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1. Definition of a Hero
According to the Concise Canadian Oxford Dictionary, a hero is “a person distinguished by courage, noble deeds, outstanding achievement, etc.” That is true and well, and I agree, but the word takes a special connotation to me. A hero is someone reliable who can be counted on to save others when they get themselves into a fix. They don’t need to be especially gifted or legendary like Achilles or Odysseus, but they should have the determination and the heart to help out. They should have done something recognizable, even on a small scale, to inspire and protect. They need not become symbols of self-sacrifice like Joan of Arc; in fact, it really would be better if they came back alive.
These people are at heart the heroes of all the stories, who push back evil armies, overthrow kings, trick witches, and slay dragons.
I look up to these people who save us when we’re at our worst and pull us back up again.
2. Potential Heroes
Most of the time, people just don’t get their chance to shine. Perhaps it’s better that way, since it means there’s nothing wrong to fix. I mean, how often do you see a damsel in distress nowadays? But there are people who would stand up if something did go wrong. I’m no cynic, and I believe in humanity’s ability to do good, so I call these people potential heroes. They are every bit as great as heroes; it’s just that they’ve never gotten the chance to prove it.
I had my own potential hero. He promised me that if I ever needed him, he’d be there, without fail. If he ever had the chance to shake the potential part out of his title, he would seize it and prove himself. But I hadn’t needed saving, and I wasn’t nearly crazy enough to get myself into trouble just to see if he’d come rescue me. Maybe I wasn’t entirely sure he would. The only monsters threatening me were the mental dragons born from my own insecurity. They guarded my ability to trust totally and unconditionally, which I had locked in the highest room of the tallest tower of my heart.
I think he almost reached it.
3. A Hero’s Choices
Being able to fight your way past hordes of enemies with brute strength isn’t nearly enough to earn you the title of a hero. And being a hero isn’t all glory either. Sacrifices come with the job, and sometimes, you find that you just can’t save everybody. That’s when you have to make a decision.
How often have heroes been forced to make hard choices? How many of them have had to be martyred in order to preserve the peace? How often have they had to choose between a person important to them and the general public? Or sometimes between two regular humans, both close to them? Whatever the case, the issue is their lack of ability. And that is understandable. They are heroes, not gods, and there is only so much they can do. They have to choose where they expend their effort with their brains and hearts, and their consciences plague them with regret and ‘what if’s’ afterwards.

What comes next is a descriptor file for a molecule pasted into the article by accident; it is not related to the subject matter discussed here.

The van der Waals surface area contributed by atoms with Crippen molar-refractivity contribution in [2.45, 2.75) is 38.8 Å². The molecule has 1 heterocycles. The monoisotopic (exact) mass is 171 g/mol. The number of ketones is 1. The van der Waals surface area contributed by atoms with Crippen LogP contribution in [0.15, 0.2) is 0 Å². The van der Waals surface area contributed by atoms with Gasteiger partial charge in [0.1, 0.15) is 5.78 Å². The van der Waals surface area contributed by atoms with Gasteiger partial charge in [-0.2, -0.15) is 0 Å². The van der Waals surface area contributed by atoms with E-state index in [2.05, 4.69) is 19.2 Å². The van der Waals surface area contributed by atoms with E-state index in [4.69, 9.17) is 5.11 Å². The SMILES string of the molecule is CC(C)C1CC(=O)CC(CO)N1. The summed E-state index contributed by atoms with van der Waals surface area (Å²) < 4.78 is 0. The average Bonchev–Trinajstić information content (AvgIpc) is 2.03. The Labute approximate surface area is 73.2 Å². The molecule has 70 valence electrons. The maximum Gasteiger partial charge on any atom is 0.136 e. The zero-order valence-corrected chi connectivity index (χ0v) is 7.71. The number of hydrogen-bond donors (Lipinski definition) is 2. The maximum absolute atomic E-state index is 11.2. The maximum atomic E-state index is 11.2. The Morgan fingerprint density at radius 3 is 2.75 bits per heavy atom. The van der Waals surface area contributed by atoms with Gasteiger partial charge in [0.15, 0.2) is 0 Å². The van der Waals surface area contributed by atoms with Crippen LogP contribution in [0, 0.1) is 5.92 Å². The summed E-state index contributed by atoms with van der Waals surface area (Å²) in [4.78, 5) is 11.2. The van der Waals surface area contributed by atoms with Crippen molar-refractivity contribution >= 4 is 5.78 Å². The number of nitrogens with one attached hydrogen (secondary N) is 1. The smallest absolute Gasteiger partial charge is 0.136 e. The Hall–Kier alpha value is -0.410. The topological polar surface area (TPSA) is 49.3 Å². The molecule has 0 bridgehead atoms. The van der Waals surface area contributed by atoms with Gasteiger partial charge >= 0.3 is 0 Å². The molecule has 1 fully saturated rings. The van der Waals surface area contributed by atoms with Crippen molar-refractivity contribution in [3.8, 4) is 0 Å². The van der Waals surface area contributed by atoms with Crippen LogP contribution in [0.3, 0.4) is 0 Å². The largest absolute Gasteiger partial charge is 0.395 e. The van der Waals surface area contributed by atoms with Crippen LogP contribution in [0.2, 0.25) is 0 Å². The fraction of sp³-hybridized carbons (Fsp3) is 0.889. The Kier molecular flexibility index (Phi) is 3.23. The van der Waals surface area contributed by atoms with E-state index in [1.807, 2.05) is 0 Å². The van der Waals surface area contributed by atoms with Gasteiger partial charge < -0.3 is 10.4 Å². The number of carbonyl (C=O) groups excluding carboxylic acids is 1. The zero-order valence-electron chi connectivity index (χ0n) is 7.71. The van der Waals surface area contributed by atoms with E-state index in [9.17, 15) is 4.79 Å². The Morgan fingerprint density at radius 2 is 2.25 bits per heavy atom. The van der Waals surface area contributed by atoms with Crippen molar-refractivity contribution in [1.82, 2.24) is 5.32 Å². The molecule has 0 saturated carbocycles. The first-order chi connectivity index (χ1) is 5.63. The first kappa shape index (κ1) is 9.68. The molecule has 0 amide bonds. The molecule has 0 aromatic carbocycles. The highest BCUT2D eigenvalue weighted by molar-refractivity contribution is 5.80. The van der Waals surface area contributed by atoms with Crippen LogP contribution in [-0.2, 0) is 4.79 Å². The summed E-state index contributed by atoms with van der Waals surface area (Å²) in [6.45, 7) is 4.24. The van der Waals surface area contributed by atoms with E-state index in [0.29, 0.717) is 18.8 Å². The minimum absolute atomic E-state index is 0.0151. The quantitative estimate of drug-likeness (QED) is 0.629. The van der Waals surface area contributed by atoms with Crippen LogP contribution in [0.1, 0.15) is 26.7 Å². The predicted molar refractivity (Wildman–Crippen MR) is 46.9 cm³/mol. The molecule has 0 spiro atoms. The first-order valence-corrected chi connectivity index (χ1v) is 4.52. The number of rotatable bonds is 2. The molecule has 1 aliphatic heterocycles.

He chose her over me. In the blink of an eye, without any angst-filled contemplation, or any conflict in his decision whatsoever. If something went wrong, he’d save her, not me. And even his conscience seemed to ignore me completely.
Of course, he still wasn’t a real hero, since neither me nor her actually needed saving.
4. My Hero
And now I’m standing on a bridge, leaning on the rail and looking down. The river is deep, and I can’t see much beyond the ripples at the surface. I heard someone drowned in it last year and was never found. It seems almost sinister. If the water was crystal-clear, would I be able to see his cold corpse on the bottom? The thought makes me shudder.
I lean a bit further, testing the old rail’s strength. And if it suddenly collapses? It’s steel though, so that’s unlikely. But what if some villain with questionable motives shoves me into the water? What would happen then?
He wouldn’t come. He isn’t my potential hero, not anymore. Okay, so that’s a bit unfair. He wouldn’t even know about it. But would he care once he found out?
Had anyone cared about the drowned kid? There must have been purely human sympathy from newspaper-readers such as myself, but did he have anyone who would have loved him enough to take his place? I don’t even remember his name. I do hope he had someone who would have liked to be his hero.
Would anyone come if I fall? I stop my dangerous rocking back and forth; I hadn’t realized that I was doing it. My subconscious was considering falling, I guess. There’s a big difference between claiming to be a potential hero and actually being a hero, I realize now. Who would actually risk their own well-being for someone else? For me?
It’s a good thing I can swim, because if anything happens, I just might have to be my own hero.